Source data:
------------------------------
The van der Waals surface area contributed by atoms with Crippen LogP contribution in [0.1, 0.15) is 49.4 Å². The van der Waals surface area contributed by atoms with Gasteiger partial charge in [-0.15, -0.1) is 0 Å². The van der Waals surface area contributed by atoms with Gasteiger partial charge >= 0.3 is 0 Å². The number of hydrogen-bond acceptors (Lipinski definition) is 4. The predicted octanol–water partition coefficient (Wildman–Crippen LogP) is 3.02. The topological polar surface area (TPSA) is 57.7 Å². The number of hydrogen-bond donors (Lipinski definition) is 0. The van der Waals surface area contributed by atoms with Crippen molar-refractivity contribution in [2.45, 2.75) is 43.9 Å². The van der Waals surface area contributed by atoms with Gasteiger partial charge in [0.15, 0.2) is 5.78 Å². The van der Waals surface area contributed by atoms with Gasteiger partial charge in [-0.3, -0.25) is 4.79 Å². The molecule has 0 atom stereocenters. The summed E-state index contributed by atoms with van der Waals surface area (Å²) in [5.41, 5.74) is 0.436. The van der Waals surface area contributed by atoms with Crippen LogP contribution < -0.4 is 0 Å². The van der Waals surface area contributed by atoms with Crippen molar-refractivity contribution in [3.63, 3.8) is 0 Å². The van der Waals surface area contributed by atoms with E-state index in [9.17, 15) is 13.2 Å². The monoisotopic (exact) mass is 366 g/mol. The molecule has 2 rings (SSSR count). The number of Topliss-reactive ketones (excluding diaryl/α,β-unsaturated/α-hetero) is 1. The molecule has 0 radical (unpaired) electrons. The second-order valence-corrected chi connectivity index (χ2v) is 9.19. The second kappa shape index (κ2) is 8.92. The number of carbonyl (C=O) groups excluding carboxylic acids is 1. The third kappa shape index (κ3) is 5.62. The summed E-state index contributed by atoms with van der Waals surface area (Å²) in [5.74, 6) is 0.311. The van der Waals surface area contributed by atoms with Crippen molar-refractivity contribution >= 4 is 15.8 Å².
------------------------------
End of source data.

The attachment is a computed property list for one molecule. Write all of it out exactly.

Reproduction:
The van der Waals surface area contributed by atoms with Crippen LogP contribution in [0.1, 0.15) is 49.4 Å². The van der Waals surface area contributed by atoms with Gasteiger partial charge in [-0.15, -0.1) is 0 Å². The van der Waals surface area contributed by atoms with Gasteiger partial charge >= 0.3 is 0 Å². The number of hydrogen-bond acceptors (Lipinski definition) is 4. The predicted octanol–water partition coefficient (Wildman–Crippen LogP) is 3.02. The topological polar surface area (TPSA) is 57.7 Å². The number of hydrogen-bond donors (Lipinski definition) is 0. The van der Waals surface area contributed by atoms with Crippen molar-refractivity contribution in [2.45, 2.75) is 43.9 Å². The van der Waals surface area contributed by atoms with Gasteiger partial charge in [0.15, 0.2) is 5.78 Å². The van der Waals surface area contributed by atoms with Gasteiger partial charge in [-0.3, -0.25) is 4.79 Å². The molecule has 0 atom stereocenters. The summed E-state index contributed by atoms with van der Waals surface area (Å²) in [5.41, 5.74) is 0.436. The van der Waals surface area contributed by atoms with Crippen LogP contribution < -0.4 is 0 Å². The van der Waals surface area contributed by atoms with Crippen molar-refractivity contribution in [3.63, 3.8) is 0 Å². The van der Waals surface area contributed by atoms with E-state index in [9.17, 15) is 13.2 Å². The monoisotopic (exact) mass is 366 g/mol. The molecule has 2 rings (SSSR count). The number of Topliss-reactive ketones (excluding diaryl/α,β-unsaturated/α-hetero) is 1. The molecule has 0 radical (unpaired) electrons. The second-order valence-corrected chi connectivity index (χ2v) is 9.19. The second kappa shape index (κ2) is 8.92. The number of carbonyl (C=O) groups excluding carboxylic acids is 1. The third kappa shape index (κ3) is 5.62. The summed E-state index contributed by atoms with van der Waals surface area (Å²) in [5.74, 6) is 0.311. The van der Waals surface area contributed by atoms with Crippen molar-refractivity contribution >= 4 is 15.8 Å².